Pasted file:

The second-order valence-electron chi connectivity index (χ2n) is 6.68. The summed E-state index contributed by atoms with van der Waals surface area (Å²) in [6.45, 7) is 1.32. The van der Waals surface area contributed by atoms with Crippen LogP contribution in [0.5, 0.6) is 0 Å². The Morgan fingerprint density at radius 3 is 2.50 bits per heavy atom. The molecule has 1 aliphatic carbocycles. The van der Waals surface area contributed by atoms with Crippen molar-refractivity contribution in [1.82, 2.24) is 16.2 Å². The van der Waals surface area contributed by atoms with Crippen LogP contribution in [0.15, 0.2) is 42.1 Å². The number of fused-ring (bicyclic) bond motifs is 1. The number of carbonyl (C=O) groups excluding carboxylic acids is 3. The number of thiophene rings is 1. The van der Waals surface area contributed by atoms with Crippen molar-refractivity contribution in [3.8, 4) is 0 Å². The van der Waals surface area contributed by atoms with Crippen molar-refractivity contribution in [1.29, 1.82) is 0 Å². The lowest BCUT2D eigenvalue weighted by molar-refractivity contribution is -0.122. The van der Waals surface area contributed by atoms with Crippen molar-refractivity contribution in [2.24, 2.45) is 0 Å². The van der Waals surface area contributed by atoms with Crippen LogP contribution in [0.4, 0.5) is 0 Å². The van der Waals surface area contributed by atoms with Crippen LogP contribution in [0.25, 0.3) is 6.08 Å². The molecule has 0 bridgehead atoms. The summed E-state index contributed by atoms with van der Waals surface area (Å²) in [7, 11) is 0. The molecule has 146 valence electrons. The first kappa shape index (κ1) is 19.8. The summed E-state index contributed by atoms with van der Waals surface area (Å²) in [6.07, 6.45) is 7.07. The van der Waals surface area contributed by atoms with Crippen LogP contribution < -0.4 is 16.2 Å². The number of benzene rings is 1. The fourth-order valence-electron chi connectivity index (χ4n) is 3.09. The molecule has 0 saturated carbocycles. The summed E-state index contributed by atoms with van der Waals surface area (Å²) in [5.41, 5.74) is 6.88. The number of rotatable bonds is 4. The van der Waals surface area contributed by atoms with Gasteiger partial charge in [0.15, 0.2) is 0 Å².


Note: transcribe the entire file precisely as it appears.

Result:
The second-order valence-electron chi connectivity index (χ2n) is 6.68. The summed E-state index contributed by atoms with van der Waals surface area (Å²) in [6.45, 7) is 1.32. The van der Waals surface area contributed by atoms with Crippen LogP contribution in [0.5, 0.6) is 0 Å². The Morgan fingerprint density at radius 3 is 2.50 bits per heavy atom. The molecule has 1 aliphatic carbocycles. The van der Waals surface area contributed by atoms with Crippen molar-refractivity contribution in [1.82, 2.24) is 16.2 Å². The van der Waals surface area contributed by atoms with Crippen LogP contribution in [0.15, 0.2) is 42.1 Å². The number of fused-ring (bicyclic) bond motifs is 1. The number of carbonyl (C=O) groups excluding carboxylic acids is 3. The number of thiophene rings is 1. The van der Waals surface area contributed by atoms with Crippen molar-refractivity contribution in [3.8, 4) is 0 Å². The van der Waals surface area contributed by atoms with Crippen molar-refractivity contribution in [1.29, 1.82) is 0 Å². The lowest BCUT2D eigenvalue weighted by molar-refractivity contribution is -0.122. The van der Waals surface area contributed by atoms with Crippen molar-refractivity contribution in [2.24, 2.45) is 0 Å². The van der Waals surface area contributed by atoms with Crippen LogP contribution in [0.4, 0.5) is 0 Å². The van der Waals surface area contributed by atoms with Crippen LogP contribution in [0.25, 0.3) is 6.08 Å². The molecule has 0 bridgehead atoms. The summed E-state index contributed by atoms with van der Waals surface area (Å²) in [7, 11) is 0. The molecule has 146 valence electrons. The first kappa shape index (κ1) is 19.8. The summed E-state index contributed by atoms with van der Waals surface area (Å²) in [6.07, 6.45) is 7.07. The van der Waals surface area contributed by atoms with Crippen LogP contribution < -0.4 is 16.2 Å². The number of benzene rings is 1. The fourth-order valence-electron chi connectivity index (χ4n) is 3.09. The molecule has 0 saturated carbocycles. The summed E-state index contributed by atoms with van der Waals surface area (Å²) in [5.41, 5.74) is 6.88. The number of rotatable bonds is 4. The van der Waals surface area contributed by atoms with Gasteiger partial charge in [0.15, 0.2) is 0 Å².